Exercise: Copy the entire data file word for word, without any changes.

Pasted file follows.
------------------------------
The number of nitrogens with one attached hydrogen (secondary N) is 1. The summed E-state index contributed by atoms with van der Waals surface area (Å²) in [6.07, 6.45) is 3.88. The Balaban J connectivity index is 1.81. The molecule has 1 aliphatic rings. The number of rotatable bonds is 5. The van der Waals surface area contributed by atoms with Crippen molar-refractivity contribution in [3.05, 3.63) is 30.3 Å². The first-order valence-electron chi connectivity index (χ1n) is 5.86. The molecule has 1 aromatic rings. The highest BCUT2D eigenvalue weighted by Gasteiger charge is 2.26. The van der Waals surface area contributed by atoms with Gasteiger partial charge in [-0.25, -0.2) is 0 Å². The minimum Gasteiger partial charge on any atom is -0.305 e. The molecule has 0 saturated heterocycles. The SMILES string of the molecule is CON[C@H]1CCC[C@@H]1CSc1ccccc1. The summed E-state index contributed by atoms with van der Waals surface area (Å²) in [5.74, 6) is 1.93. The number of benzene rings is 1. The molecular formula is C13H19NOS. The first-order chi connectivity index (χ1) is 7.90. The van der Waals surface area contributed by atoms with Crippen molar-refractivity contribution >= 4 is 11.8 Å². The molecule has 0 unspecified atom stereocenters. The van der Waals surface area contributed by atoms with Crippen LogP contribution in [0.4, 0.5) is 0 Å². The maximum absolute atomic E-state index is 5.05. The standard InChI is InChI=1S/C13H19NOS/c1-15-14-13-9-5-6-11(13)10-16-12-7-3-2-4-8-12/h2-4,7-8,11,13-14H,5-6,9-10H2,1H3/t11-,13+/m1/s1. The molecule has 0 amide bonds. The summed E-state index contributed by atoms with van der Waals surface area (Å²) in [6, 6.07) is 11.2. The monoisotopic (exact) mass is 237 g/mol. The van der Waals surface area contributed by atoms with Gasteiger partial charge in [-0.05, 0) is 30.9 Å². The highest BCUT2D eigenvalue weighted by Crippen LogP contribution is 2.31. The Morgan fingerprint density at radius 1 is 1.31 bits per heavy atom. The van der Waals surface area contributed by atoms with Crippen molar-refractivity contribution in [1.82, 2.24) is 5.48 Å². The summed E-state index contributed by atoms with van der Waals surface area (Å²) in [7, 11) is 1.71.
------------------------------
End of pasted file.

The number of nitrogens with one attached hydrogen (secondary N) is 1. The summed E-state index contributed by atoms with van der Waals surface area (Å²) in [6.07, 6.45) is 3.88. The Balaban J connectivity index is 1.81. The molecule has 1 aliphatic rings. The number of rotatable bonds is 5. The van der Waals surface area contributed by atoms with Crippen molar-refractivity contribution in [3.05, 3.63) is 30.3 Å². The first-order valence-electron chi connectivity index (χ1n) is 5.86. The molecule has 1 aromatic rings. The highest BCUT2D eigenvalue weighted by Gasteiger charge is 2.26. The van der Waals surface area contributed by atoms with Gasteiger partial charge in [-0.25, -0.2) is 0 Å². The minimum Gasteiger partial charge on any atom is -0.305 e. The molecule has 0 saturated heterocycles. The SMILES string of the molecule is CON[C@H]1CCC[C@@H]1CSc1ccccc1. The summed E-state index contributed by atoms with van der Waals surface area (Å²) in [5.74, 6) is 1.93. The number of benzene rings is 1. The molecular formula is C13H19NOS. The first-order chi connectivity index (χ1) is 7.90. The van der Waals surface area contributed by atoms with Crippen molar-refractivity contribution >= 4 is 11.8 Å². The molecule has 0 unspecified atom stereocenters. The van der Waals surface area contributed by atoms with Crippen LogP contribution in [0.4, 0.5) is 0 Å². The maximum absolute atomic E-state index is 5.05. The standard InChI is InChI=1S/C13H19NOS/c1-15-14-13-9-5-6-11(13)10-16-12-7-3-2-4-8-12/h2-4,7-8,11,13-14H,5-6,9-10H2,1H3/t11-,13+/m1/s1. The molecule has 0 amide bonds. The summed E-state index contributed by atoms with van der Waals surface area (Å²) in [6, 6.07) is 11.2. The monoisotopic (exact) mass is 237 g/mol. The van der Waals surface area contributed by atoms with Gasteiger partial charge in [-0.05, 0) is 30.9 Å². The highest BCUT2D eigenvalue weighted by Crippen LogP contribution is 2.31. The Morgan fingerprint density at radius 1 is 1.31 bits per heavy atom. The van der Waals surface area contributed by atoms with Crippen molar-refractivity contribution in [1.82, 2.24) is 5.48 Å². The summed E-state index contributed by atoms with van der Waals surface area (Å²) in [7, 11) is 1.71.